Turkey has drilled nearly 70 wells to meet the water needs of over 400,000 people in northern Syria, in a region recently liberated from terrorists, Turkish officials said Wednesday.
“We’re working hard to meet the water demands of those … who live in places where a safe zone has been established in Syria through the operations of our heroic security forces," said Mevlut Aydin, the head of Turkey’s Waterworks Directorate (DSI).
The 69 wells, drilled by the directorate in an area of Syria liberated by the Turkish-led Operation Euphrates Shield in 2016-2017, meet the urgent drinking water needs of some 432,000 Syrian people, he added.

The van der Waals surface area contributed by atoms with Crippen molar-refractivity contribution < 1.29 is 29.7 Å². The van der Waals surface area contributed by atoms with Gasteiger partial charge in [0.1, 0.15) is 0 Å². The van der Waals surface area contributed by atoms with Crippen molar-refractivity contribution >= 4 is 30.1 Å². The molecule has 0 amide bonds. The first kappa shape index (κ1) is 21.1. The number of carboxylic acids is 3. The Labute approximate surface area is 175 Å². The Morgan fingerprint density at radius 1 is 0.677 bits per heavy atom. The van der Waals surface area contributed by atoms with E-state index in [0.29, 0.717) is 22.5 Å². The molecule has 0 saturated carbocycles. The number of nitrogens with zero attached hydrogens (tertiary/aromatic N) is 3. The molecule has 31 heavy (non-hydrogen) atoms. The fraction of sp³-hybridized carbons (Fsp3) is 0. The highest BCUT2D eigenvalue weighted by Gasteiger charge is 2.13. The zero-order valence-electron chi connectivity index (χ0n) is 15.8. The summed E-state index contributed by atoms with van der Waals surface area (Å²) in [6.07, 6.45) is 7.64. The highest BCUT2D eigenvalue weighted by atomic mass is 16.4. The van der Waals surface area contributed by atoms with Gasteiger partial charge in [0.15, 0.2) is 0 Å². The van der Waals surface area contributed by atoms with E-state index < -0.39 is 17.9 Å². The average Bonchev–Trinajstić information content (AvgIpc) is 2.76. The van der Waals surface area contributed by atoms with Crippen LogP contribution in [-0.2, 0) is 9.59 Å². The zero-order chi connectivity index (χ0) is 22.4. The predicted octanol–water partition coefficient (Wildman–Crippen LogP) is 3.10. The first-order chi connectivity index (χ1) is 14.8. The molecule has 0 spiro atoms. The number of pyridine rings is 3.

In addition to drilling new wells, the directorate has also renovated some 60 old wells that were idle and fell into disrepair.
In Turkish provinces near the Syrian border -- Sanliurfa, Hatay
Turkey currently hosts 3.5-4 million Syrian refugees, more than any nation in the world.
Operation Euphrates Shield, which began in August 2016 and ended in March 2017, eliminated the terrorist threat along the Turkish border in the northern Syrian regions of Jarabulus, Al-Rai, Al-Bab, and Azaz with the use of the Free Syrian Army, backed by Turkish artillery and air cover.
Reporting by Deniz Cicek Palabiyik